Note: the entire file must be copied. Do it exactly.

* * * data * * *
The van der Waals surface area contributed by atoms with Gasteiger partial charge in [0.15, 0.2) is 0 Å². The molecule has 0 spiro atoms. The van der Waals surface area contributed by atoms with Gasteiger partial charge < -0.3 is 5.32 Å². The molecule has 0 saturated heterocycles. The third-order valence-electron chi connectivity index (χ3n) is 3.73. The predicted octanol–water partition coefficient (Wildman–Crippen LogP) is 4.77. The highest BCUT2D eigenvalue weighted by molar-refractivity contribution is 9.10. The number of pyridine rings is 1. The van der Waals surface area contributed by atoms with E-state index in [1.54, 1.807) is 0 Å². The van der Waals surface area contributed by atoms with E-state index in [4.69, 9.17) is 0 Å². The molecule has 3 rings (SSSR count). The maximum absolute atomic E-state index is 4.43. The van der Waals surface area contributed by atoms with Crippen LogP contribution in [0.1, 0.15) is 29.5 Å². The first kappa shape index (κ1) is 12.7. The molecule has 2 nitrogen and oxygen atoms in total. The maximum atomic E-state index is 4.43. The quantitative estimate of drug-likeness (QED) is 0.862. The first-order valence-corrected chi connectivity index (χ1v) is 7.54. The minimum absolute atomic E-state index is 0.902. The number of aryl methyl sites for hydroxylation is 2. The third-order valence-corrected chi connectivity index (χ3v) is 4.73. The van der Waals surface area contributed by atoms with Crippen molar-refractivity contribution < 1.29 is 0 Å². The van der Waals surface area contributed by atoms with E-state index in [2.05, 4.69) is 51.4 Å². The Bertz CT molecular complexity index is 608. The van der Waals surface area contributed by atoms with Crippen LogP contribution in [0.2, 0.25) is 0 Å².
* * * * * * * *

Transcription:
The van der Waals surface area contributed by atoms with Gasteiger partial charge in [0.15, 0.2) is 0 Å². The molecule has 0 spiro atoms. The van der Waals surface area contributed by atoms with Gasteiger partial charge < -0.3 is 5.32 Å². The molecule has 0 saturated heterocycles. The third-order valence-electron chi connectivity index (χ3n) is 3.73. The predicted octanol–water partition coefficient (Wildman–Crippen LogP) is 4.77. The highest BCUT2D eigenvalue weighted by molar-refractivity contribution is 9.10. The number of pyridine rings is 1. The van der Waals surface area contributed by atoms with E-state index in [1.54, 1.807) is 0 Å². The van der Waals surface area contributed by atoms with E-state index in [4.69, 9.17) is 0 Å². The molecule has 3 rings (SSSR count). The maximum absolute atomic E-state index is 4.43. The van der Waals surface area contributed by atoms with Crippen LogP contribution in [0.1, 0.15) is 29.5 Å². The first kappa shape index (κ1) is 12.7. The molecule has 2 nitrogen and oxygen atoms in total. The maximum atomic E-state index is 4.43. The quantitative estimate of drug-likeness (QED) is 0.862. The first-order valence-corrected chi connectivity index (χ1v) is 7.54. The minimum absolute atomic E-state index is 0.902. The number of aryl methyl sites for hydroxylation is 2. The third-order valence-corrected chi connectivity index (χ3v) is 4.73. The van der Waals surface area contributed by atoms with Crippen molar-refractivity contribution < 1.29 is 0 Å². The van der Waals surface area contributed by atoms with E-state index in [2.05, 4.69) is 51.4 Å². The Bertz CT molecular complexity index is 608. The van der Waals surface area contributed by atoms with Crippen LogP contribution in [0.2, 0.25) is 0 Å².